June 5, 2017
Are you one of 38 million Americans who suffer from depression and anxiety? Did you know that the food you eat and your nutrition are directly correlated to how much anxiety you have? In today's show we talk about how different food and the lack of certain foods in your diet might increase your anxiety level.
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DAR: Welcome to Dishing Up Nutrition. I am Darlene Kvist, Certified Nutritionist Specialist, Licensed Nutritionist and host of Dishing Up Nutrition. If you or a family member are experiencing anxiety, then you will want to stay tuned. Your food and nutrition affect how much anxiety you have, that’s kind of a new thought for a lot of people, so we want to help you look at how food and nutrition are related to your anxiety.
MARCIE: I’m Marcie Vaske, licensed nutritionist. Today’s show is brought to you by Nutritional Weight & Wellness, a company providing life-changing nutrition classes and life-changing nutrition counseling. I know this topic well, anxiety. I’ve really struggled with it my whole life but over the years, because I’m a nutritionist, I’ve really learned the connection between food and my own anxiety. So I know there are certain foods that will increase my anxiety level and the lack of some foods will increase my anxiety level.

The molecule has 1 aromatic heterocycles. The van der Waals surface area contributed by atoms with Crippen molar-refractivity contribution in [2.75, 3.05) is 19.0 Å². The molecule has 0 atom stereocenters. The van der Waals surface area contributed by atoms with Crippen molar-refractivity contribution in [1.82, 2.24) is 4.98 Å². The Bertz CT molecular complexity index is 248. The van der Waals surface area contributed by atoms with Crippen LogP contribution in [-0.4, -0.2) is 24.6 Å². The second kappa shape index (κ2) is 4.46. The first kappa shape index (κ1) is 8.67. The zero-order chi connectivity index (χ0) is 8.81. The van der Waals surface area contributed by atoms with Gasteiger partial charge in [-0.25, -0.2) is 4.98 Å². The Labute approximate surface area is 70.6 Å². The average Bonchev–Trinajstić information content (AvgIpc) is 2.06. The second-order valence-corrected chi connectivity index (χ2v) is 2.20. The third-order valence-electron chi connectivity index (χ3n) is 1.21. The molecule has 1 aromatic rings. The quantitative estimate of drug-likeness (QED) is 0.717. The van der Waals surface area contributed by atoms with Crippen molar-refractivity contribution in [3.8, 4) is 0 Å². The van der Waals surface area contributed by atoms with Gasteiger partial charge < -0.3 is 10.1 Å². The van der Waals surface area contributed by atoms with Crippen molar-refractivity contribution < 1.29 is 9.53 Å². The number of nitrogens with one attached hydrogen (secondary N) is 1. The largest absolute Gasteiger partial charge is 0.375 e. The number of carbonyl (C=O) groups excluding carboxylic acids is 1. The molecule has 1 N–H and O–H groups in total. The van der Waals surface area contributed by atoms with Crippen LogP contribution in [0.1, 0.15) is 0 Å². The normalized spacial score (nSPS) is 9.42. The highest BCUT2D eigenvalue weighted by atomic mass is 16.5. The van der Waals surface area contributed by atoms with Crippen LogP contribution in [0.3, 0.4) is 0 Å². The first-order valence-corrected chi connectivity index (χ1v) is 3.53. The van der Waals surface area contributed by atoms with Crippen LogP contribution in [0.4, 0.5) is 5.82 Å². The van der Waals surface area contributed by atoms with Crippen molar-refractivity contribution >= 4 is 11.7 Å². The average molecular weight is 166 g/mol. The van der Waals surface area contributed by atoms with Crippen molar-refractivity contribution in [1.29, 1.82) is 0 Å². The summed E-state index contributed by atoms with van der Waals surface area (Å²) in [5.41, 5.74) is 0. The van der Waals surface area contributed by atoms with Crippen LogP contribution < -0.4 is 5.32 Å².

DAR: You may look around and ask yourself, “Am I the only one experiencing anxiety?”
MARCIE: Or if you are a parent of a teenager, you may wonder “Why is my daughter or son experiencing so much anxiety and depression?”